Smart Student Corner
The question pops up every February. What’s the proper way to punctuate the federal holiday we celebrate on the third Monday of the month? Is it Presidents Day, President’s Day, or Presidents’ Day? It’s not hard to find sales ads and TV news broadcasts that use each version. Just this morning, one local TV newscast left out the apostrophe, while half an hour later, the national network’s own graphics used “Presidents’.” So which is correct?
The short answer is: none of the above. It’s properly called Washington’s Birthday, with the apostrophe before the final s.
The longer answer is that there’s no uniform agreement on the matter, because there’s no uniform agreement on what the so-called Presidents’ Day is intended to celebrate. If your intent is to honor only George Washington, or only the sitting president, then “President’s Day” (singular possessive) is your only choice. If you have Washington and Lincoln in mind, which is how many people perceive the holiday, or if you believe the day should honor all the presidents, you can use either “Presidents’ Day” (plural possessive) or “Presidents Day” (attributive noun). The Chicago Manual of Style recommends the former, but the Associated Press Style Guide recommends the latter.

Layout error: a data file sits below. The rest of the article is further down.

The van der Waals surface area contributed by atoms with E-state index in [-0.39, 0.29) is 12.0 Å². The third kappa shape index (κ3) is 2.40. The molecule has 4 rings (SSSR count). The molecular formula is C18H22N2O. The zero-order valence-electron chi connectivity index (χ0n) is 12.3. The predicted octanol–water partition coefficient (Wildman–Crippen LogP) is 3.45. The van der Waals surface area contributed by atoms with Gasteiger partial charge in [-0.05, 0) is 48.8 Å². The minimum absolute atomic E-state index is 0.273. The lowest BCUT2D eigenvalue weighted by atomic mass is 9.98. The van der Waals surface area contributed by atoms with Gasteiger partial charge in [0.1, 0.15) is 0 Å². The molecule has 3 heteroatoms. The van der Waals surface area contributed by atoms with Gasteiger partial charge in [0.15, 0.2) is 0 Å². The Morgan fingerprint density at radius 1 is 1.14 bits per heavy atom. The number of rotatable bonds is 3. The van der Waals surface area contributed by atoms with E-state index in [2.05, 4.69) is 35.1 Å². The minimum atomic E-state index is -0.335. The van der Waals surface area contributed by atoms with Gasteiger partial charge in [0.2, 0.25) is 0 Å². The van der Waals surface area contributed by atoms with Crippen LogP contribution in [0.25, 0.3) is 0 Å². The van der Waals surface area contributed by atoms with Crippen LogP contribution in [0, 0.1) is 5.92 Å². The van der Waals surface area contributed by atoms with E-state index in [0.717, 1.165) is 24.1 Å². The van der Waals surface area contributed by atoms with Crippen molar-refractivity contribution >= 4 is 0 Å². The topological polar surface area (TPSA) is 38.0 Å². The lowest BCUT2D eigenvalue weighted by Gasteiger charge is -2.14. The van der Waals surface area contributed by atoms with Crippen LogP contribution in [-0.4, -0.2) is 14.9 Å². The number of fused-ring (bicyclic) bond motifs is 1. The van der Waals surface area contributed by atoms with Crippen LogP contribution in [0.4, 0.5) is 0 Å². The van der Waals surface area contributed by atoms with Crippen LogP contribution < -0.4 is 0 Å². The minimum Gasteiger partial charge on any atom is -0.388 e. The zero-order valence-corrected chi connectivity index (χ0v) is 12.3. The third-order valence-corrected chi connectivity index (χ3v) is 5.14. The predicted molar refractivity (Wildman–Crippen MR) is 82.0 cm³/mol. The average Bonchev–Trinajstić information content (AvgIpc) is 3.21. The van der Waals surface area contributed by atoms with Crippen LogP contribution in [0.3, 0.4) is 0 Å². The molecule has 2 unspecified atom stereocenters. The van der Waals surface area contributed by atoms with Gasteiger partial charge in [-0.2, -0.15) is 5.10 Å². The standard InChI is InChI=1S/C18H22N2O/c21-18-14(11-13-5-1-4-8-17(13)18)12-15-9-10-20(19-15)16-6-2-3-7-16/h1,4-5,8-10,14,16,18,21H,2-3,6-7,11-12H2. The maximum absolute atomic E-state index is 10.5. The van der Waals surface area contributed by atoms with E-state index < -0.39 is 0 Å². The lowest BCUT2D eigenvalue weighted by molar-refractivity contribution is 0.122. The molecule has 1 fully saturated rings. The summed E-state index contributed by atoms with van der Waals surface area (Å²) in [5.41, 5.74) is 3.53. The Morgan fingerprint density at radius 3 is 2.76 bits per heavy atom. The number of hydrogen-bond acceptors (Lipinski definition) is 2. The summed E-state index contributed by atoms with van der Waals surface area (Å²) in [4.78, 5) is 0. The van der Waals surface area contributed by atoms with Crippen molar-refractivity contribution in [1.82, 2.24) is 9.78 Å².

When a holiday has an official name, the spelling and punctuation are a given. President Woodrow Wilson created the executive order that established Mother’s Day (singular possessive), while in 1954 Congress changed the name of Armistice Day to Veterans Day (attributive).
So unless the federal government decides to rename Washington’s Birthday, you’re welcome to use whichever punctuation you prefer.
For more information, including the history of the holiday (and why it’s not really called Presidents Day), you can check out this article on snopes.com, the Urban Legends Reference Pages.